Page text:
much too important for the US to risk to cause the Azeri president’s
estrangement. The Azeri opposition is too weak and disintegrated to
offer real alternative. Unfortunately, Aliyev has already proved its
ability to feign liberal instincts, to reasonably explain abuses and
to keep promising progress. Aliyev is too intolerant to opposition
and too tolerant to corruption and inequality. Oil dollars will make
Azerbaijan’s position even stronger. But such public recognition may
prove bad not only for Azerbaijan but, in the long run, for America
itself – for Aliyev has one more thing in common with Lukashenko:
they will not rule for ever. If Aliyev is compelled to move in the
right direction, Azerbaijan may well become a prospering and
democratic Muslim state one day. Otherwise, America will get in an
unstable region a rich Muslim country, disappointed with democracy
and the West and receptive to other ideas.

Commenting on Aliyev’s visit to Washington, Haaretz daily (Israel)
says: `The corrupt leader of Azerbaijan has got the long-awaited
invitation from Washington. The Americans have simply understood that
they should either clench their teeth and try closing their eyes on
Azerbaijan’s reluctance to hold any reforms and negligence of the
principles of democratization, or allow it to go under Vladimir
Putin’s sway. The Americans have been forced to make a similar choice
with one more dictator – Kazakh President Nursultan Nazarbayev. The
American frankness has also disappeared from the US’ statements on
Russia. Reports and speeches praise freedom and progress, while US
top officials are trying hard to point out that Russia is committed
to cooperation, is firm and influential. US Secretary of State
Condoleezza Rice, expert in Soviet studies, rules out any possibility
of a new Cold War in a new form. What are you talking about, I was
there, and this is already is a different story, she says. In her
contacts with Russian politicians she is based on the `realism’ of
Bush Senior: to improve relations between big powers at the expense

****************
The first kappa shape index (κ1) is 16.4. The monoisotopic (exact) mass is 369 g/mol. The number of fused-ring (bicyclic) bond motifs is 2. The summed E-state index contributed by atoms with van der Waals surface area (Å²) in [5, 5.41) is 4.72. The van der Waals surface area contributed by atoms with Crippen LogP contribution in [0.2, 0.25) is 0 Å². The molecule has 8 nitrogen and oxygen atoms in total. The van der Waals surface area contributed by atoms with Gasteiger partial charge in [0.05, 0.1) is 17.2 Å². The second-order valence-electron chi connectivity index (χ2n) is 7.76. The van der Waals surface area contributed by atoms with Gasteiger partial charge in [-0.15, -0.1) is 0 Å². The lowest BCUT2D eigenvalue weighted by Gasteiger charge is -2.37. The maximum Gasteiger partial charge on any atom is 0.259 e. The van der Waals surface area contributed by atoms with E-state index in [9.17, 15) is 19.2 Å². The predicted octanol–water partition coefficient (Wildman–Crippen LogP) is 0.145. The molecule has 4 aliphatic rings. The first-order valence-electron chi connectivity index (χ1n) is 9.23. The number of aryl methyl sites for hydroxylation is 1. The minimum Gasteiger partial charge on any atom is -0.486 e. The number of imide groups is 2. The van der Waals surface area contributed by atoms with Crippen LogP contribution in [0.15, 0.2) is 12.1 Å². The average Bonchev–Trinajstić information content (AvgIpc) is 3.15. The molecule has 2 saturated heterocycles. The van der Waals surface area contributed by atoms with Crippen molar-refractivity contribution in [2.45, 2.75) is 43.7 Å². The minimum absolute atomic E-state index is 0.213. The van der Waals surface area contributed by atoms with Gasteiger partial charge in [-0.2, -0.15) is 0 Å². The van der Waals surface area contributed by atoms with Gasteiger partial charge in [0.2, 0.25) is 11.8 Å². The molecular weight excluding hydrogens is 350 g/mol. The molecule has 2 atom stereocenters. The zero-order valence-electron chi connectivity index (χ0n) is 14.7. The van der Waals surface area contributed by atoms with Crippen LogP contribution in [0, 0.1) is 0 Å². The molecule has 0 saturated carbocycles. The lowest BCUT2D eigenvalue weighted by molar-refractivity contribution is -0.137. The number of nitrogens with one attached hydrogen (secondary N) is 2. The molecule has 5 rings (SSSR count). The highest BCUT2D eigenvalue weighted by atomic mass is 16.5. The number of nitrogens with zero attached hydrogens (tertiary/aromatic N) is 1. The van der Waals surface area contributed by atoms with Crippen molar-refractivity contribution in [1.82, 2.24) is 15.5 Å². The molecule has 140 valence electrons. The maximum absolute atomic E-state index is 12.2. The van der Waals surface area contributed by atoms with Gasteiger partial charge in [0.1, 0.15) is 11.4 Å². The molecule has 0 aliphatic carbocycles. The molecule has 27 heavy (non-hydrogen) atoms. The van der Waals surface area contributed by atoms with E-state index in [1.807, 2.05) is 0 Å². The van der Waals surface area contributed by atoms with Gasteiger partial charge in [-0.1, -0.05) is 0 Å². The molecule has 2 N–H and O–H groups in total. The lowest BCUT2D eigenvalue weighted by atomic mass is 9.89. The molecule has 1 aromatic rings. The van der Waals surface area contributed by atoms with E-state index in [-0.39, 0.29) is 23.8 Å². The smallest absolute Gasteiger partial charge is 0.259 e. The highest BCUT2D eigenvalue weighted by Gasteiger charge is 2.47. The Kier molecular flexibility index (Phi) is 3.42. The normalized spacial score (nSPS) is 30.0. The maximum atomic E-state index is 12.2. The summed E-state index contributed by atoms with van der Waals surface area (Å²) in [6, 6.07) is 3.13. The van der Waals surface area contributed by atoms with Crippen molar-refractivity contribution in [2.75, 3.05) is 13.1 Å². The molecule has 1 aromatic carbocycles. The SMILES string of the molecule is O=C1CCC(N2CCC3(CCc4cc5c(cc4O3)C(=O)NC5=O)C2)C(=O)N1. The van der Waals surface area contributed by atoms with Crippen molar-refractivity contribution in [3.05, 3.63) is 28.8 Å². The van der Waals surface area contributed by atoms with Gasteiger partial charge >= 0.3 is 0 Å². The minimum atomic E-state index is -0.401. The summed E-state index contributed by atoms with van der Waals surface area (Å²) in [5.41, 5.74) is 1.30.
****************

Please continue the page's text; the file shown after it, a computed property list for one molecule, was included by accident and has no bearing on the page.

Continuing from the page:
of liberalism. They simply have no choice.’

Politics

The head of the social-political department of the Azeri president’s
staff Ali Gasanov regrets that the Azeri opposition leaders show
negative attitude to Ilham Aliyev’s visit to the US. He says that it
does them no credit to show opposition to the country’s statehood and
national interests: `To be in opposition to a person, political
party, authorities, idea is a normal thing, but to oppose to
statehood and national interests is an unworthy thing to do. The key
reason they have stayed in opposition for many years is that they
position runs counter to the interests of their state, statehood and
people. The invitation of the Azeri president to the US and the
establishment of excellent relations with a superpower like the US
serve the interests of every citizen of our country, even if he is in
opposition. Unfortunately, they in the opposition do not think so.’
(525th Daily)

`In its last years’ reports Human Rights Watch has shown an
increasingly biased attitude, including towards Azerbaijan,’ says the
head of the social-political department of the Azeri president’s
staff Ali Gasanov. `For example, we all perfectly know what is going
on in Armenia, particularly, what is going on between the local
government and opposition,’ says Gasanov reminding that not very long
ago `all the key oppositionists’ were shot down in the parliament (he
means the terrorist act in the Armenian parliament Oct 27 1999, when
shot down were Prime Minister Vazgen Sargsyan, Parliament Speaker
Karen Demirchyan, vice speakers Yuri Bakhshyan and Ruben Miroyan,
Minister for Operational Issues Leonard Petrossyan, MPs Armenak
Armenakyan, Henrik Abrahamyan and Mikayel Kotanyan – REGNUM). But
despite this all, in some aspects Human Rights Watch ranks Armenia
higher than the other two South Caucasian states. `The Azeri